Coast Guard Believes It's Found Human Remains

Wreckage from submersible Titan was found on seabed
By Rob Quinn,  Newser Staff
Posted Jun 28, 2023 1:16 PM CDT
Updated Jun 28, 2023 7:15 PM CDT
Titan Debris Is Brought Back to Land
Debris from the Titan submersible, recovered from the ocean floor near the wreck of the Titanic, is unloaded from the ship Horizon Arctic at the Canadian Coast Guard pier in St. John's, Newfoundland, Wednesday, June 28, 2023.   (Paul Daly/The Canadian Press via AP)

This file has been updated with the Coast Guard's latest announcement.
Wreckage from the Titan submersible was pulled from the depths of the North Atlantic on Wednesday, and the Coast Guard later said the recovered parts apparently contained human remains. The Titan was carrying five people when it imploded on June 18. In a statement, per the New York Times, the Coast Guard said that once the recovered material has been taken to a US port, medical professionals "will conduct a formal analysis of presumed human remains that have been carefully recovered within the wreckage at the site of the incident."

The Canadian ship Horizon Arctic brought parts of the 22-foot submersible to a Canadian Coast Guard pier in Newfoundland on Wednesday, the Independent reports. The Horizon Arctic carried the Odysseus, the remotely operated vehicle that spotted debris from the Titan near the wreckage of the Titanic, ending the frantic search for the submersible and survivors, per the CBC. Officials say the sub imploded during its descent to reach viewing distance of the Titanic's resting place.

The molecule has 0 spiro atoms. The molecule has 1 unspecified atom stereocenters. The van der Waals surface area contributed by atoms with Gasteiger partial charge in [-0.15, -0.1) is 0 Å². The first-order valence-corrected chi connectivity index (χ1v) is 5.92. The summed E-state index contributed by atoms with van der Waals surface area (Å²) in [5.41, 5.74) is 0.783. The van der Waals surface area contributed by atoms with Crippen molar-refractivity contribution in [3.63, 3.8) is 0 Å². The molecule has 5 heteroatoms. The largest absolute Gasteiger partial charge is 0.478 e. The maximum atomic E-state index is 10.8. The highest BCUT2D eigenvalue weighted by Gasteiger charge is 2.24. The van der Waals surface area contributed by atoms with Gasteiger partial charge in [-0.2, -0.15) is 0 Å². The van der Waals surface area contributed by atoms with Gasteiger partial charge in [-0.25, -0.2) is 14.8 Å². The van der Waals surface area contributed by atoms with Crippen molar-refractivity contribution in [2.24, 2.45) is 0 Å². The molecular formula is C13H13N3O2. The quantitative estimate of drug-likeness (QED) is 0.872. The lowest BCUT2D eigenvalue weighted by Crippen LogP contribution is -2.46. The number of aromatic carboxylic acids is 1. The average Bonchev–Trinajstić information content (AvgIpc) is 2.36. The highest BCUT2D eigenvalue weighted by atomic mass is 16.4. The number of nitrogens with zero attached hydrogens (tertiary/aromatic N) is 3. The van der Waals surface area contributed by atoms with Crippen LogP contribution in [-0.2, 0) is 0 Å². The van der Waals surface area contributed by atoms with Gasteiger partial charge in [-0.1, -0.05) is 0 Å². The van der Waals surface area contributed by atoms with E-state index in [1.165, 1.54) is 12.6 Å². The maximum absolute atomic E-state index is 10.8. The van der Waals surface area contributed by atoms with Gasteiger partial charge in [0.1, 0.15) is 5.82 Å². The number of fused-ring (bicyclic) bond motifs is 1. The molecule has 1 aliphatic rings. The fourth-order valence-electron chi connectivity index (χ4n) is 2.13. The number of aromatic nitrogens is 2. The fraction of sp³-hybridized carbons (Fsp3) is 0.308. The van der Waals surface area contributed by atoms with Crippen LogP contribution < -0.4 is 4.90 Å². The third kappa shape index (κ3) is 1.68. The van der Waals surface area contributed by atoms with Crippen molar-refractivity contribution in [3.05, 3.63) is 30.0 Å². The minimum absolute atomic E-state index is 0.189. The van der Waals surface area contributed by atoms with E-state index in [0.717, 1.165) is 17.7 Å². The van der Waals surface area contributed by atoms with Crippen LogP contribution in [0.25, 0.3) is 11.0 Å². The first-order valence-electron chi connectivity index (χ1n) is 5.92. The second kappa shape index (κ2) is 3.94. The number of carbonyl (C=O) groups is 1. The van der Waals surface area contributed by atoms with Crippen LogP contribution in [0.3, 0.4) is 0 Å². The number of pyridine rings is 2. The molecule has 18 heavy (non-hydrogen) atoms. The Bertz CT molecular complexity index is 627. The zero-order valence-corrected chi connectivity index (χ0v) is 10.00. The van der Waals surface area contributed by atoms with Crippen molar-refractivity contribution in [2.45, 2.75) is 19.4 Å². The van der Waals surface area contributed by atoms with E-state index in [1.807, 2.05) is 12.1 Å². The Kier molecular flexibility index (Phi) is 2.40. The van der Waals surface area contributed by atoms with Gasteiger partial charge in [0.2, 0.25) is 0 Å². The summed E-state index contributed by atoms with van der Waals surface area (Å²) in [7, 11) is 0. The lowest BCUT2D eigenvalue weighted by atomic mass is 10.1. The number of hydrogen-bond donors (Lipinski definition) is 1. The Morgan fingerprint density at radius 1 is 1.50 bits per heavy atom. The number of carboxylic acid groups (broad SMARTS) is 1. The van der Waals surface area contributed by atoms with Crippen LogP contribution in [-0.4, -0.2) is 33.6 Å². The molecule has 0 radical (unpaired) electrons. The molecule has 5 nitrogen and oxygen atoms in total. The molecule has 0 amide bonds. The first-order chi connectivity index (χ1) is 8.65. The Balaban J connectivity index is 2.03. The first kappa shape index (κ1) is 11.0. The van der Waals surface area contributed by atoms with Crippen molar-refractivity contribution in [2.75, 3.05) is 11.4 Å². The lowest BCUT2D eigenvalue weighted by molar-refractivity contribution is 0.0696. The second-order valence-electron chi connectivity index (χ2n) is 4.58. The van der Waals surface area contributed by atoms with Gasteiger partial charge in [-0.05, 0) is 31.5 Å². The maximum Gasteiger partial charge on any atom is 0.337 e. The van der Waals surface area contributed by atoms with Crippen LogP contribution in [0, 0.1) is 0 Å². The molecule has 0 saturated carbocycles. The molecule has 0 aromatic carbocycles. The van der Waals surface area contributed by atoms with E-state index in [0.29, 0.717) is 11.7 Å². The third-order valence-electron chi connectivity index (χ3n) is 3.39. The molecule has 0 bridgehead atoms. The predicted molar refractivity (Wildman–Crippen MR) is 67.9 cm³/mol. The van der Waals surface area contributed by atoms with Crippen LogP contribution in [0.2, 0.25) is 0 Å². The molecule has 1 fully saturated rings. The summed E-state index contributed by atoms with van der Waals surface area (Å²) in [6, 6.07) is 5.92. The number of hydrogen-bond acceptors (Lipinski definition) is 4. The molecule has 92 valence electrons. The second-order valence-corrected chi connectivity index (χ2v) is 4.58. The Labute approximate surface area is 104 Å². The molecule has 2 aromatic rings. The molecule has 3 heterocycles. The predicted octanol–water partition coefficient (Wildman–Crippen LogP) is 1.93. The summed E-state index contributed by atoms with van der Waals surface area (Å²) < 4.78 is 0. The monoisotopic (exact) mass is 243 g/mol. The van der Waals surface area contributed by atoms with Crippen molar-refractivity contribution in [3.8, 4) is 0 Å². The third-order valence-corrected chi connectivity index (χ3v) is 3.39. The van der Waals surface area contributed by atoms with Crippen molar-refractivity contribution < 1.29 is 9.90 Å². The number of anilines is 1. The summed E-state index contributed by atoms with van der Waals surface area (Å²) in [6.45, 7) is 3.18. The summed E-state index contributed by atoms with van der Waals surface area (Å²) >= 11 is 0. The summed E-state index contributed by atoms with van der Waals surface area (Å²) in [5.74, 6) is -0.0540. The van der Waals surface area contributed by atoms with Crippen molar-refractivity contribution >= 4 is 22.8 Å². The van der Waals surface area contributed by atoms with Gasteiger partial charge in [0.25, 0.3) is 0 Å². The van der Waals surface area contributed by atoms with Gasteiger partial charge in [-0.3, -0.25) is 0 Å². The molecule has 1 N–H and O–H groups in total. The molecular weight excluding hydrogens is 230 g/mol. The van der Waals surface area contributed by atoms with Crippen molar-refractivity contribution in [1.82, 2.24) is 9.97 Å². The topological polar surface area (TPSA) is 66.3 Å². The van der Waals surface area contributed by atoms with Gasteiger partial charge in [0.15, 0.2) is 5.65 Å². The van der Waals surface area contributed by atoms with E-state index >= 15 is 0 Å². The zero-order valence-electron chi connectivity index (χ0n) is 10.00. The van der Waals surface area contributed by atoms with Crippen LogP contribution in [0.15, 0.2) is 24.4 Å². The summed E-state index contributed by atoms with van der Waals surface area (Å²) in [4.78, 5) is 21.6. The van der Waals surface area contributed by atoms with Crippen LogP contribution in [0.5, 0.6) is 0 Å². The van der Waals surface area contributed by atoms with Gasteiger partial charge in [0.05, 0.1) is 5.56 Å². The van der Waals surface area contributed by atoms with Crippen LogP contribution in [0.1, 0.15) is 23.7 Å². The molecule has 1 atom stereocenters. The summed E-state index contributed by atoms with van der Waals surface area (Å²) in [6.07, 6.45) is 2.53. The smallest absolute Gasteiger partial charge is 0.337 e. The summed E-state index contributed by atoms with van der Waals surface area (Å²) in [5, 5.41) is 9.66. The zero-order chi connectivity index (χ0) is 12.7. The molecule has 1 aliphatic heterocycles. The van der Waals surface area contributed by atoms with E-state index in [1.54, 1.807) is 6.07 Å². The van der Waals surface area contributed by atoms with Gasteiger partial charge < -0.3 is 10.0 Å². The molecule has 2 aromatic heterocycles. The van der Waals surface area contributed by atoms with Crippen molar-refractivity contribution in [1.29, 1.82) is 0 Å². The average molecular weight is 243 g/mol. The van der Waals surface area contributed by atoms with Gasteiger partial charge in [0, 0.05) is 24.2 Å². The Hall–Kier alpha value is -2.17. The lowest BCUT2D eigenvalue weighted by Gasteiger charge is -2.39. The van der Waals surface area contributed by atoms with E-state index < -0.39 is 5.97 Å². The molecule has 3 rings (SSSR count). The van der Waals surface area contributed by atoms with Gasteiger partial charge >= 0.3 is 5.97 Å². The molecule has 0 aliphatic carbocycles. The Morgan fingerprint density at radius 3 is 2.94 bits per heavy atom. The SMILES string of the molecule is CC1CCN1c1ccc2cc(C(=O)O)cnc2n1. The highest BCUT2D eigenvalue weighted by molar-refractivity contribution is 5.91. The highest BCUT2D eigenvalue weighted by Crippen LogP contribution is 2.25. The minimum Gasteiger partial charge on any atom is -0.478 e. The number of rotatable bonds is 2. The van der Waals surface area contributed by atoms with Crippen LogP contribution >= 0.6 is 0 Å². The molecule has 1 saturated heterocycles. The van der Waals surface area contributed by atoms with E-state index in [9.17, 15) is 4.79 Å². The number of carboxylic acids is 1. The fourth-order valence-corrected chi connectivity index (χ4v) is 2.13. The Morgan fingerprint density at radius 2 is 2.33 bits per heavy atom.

Pieces of metal that appeared to be parts of the Titan's hull and landing skids were hoisted up at the pier, along with tangles of cables, the Guardian reports. Pelagic Research Services, which owns the Odysseus, says its team is still "on mission" and can't comment on the investigation. "They have been working around the clock now for ten days, through the physical and mental challenges of this operation, and are anxious to finish the mission and return to their loved ones," said company spokesperson Jeff Mahoney, per the AP.

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The investigation of the disaster will involve transportation safety boards in the US and Canada, along with the US Coast Guard and Canadian police. "Just like an airline crash, they may try to reassemble the sub to put the parts together like a puzzle to determine where the failure point was," Tom Maddox, CEO of Underwater Forensic Investigations, tells the CBC. "In the case of a massive implosion that's not going to be an easy task because much of the craft would have disintegrated." (After the debris was found, director James Cameron said he wished he had spoken out sooner about his concerns with the OceanGate vessel's design and construction.)

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